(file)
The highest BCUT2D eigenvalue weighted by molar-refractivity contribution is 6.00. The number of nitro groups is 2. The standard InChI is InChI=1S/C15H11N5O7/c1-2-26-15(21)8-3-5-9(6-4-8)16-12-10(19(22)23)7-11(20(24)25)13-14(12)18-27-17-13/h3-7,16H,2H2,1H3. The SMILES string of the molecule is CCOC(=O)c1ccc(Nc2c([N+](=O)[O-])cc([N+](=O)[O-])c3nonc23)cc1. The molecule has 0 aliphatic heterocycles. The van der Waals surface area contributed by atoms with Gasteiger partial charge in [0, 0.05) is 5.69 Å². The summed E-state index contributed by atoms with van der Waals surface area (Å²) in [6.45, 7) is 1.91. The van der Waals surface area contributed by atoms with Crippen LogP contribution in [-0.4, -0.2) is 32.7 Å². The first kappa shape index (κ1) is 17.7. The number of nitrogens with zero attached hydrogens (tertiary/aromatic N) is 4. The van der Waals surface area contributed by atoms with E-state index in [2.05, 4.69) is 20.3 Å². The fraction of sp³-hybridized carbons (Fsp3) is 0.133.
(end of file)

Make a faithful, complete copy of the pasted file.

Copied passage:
The highest BCUT2D eigenvalue weighted by molar-refractivity contribution is 6.00. The number of nitro groups is 2. The standard InChI is InChI=1S/C15H11N5O7/c1-2-26-15(21)8-3-5-9(6-4-8)16-12-10(19(22)23)7-11(20(24)25)13-14(12)18-27-17-13/h3-7,16H,2H2,1H3. The SMILES string of the molecule is CCOC(=O)c1ccc(Nc2c([N+](=O)[O-])cc([N+](=O)[O-])c3nonc23)cc1. The molecule has 0 aliphatic heterocycles. The van der Waals surface area contributed by atoms with Gasteiger partial charge in [0, 0.05) is 5.69 Å². The summed E-state index contributed by atoms with van der Waals surface area (Å²) in [6.45, 7) is 1.91. The van der Waals surface area contributed by atoms with Crippen LogP contribution in [-0.4, -0.2) is 32.7 Å². The first kappa shape index (κ1) is 17.7. The number of nitrogens with zero attached hydrogens (tertiary/aromatic N) is 4. The van der Waals surface area contributed by atoms with E-state index in [2.05, 4.69) is 20.3 Å². The fraction of sp³-hybridized carbons (Fsp3) is 0.133.